Pfizer is urging workers to get vaccinated by November 15 or expect disciplinary action

Pharmaceutical giant Pfizer recently announced to its employees that they could face disciplinary action if they fail to comply with a company-wide vaccine mandate before an upcoming deadline.

In a September 21 memo, first reported by WWMT in Michigan, a Pfizer executive reiterated that all U.S.-based employees and contractors must be vaccinated against COVID-19 by November 15, unless they are receive a religious or medical exception. The memo states that employees are subject to disciplinary action, including the possibility of termination if they fail to adhere to the policy.

Pfizer first announced its company-wide vaccine mandate on August 4th. At the time, company officials said all U.S. employees and contractors would need to be vaccinated or undergo weekly COVID-19 tests.

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The Pfizer Inc. logo appears on the lab coat of an employee of the company’s research and development facility in Cambridge, Massachusetts. Pfizer is expected to release quarterly results on October 27th. (Scott Eisen / Bloomberg via Getty Images / Getty Images)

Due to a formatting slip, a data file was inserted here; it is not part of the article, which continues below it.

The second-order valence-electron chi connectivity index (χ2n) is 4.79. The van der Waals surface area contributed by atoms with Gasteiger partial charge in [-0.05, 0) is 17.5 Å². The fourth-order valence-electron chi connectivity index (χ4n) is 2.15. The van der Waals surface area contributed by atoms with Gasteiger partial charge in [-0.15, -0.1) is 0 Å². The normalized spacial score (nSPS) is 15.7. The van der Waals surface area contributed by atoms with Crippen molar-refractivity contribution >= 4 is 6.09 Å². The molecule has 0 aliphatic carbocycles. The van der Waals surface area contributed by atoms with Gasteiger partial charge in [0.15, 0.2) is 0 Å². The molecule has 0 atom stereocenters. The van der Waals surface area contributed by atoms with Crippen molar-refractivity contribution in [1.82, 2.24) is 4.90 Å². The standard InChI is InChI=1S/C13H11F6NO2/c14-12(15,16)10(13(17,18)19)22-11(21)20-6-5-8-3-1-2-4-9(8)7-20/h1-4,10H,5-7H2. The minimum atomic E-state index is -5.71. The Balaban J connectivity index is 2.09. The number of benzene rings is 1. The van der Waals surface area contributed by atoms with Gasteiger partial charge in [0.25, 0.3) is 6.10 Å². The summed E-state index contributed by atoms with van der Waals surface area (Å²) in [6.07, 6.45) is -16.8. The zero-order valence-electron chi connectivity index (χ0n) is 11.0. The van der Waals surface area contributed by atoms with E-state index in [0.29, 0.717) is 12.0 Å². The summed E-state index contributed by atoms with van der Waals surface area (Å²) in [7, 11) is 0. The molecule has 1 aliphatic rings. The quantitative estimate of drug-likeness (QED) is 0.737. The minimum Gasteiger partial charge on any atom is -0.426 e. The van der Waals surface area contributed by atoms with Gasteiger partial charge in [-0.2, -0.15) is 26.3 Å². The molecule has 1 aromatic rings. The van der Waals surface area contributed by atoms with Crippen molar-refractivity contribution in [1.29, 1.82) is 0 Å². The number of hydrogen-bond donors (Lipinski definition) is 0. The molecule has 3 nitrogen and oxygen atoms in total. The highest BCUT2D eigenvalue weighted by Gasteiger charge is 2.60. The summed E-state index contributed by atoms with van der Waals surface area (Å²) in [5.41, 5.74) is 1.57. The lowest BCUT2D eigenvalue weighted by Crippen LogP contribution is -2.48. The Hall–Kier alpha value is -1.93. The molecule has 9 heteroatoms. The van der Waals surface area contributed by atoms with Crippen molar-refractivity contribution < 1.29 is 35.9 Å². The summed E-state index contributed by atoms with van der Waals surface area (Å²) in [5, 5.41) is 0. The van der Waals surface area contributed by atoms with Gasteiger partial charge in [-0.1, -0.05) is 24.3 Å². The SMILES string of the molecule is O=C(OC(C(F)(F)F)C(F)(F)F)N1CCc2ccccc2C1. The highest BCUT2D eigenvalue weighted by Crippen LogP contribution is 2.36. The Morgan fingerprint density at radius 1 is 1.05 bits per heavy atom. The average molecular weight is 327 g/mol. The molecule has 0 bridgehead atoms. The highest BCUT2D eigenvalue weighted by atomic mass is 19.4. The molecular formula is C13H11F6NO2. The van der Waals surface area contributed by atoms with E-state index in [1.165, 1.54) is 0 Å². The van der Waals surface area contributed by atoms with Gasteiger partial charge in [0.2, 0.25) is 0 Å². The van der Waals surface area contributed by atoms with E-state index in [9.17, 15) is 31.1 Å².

A Pfizer spokesman said the company has warned of possible disciplinary action against those who have failed to comply with the mandate since the requirement was implemented. The company admitted in the Sept. 21 memo that employees could be fired if they are not vaccinated and do not have a waiver.

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The spokesman said Pfizer was still working to figure out what form disciplinary action could take, adding that the company would not necessarily fire all workers who remained unvaccinated after the November 15 deadline.

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ALTAMONTE SPRINGS, FLORIDA, UNITED STATES – 8/18/2021: A nurse gives Joe Rigdon a COVID-19 booster syringe at a vaccination site in Eastmonte Park, Altamonte Springs. The third injection was offered to immunocompromised individuals, with everyone (Paul Hennessy / SOPA Images / LightRocket via Getty Images / Getty Images)

Pfizer was the first company to receive FDA approval for its COVID-19 vaccine. In August, Pfizer spokeswoman Pamela Eisele said the company’s internal vaccination policy is designed to “protect the health and safety of our colleagues and the communities we serve.”

In a separate employee memo dated October 4, Pfizer informed US employees of changes to its overtime policy. The company will change its definition of overtime from recorded hours to hours worked, meaning workers will have to exceed 40 hours per week on-site to be eligible for one and a half or double pay.

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An employee who remained anonymous told WWMT that the change would result in lower wages for some employees. The Pfizer spokesman said the policy changes would not affect overtime pay.

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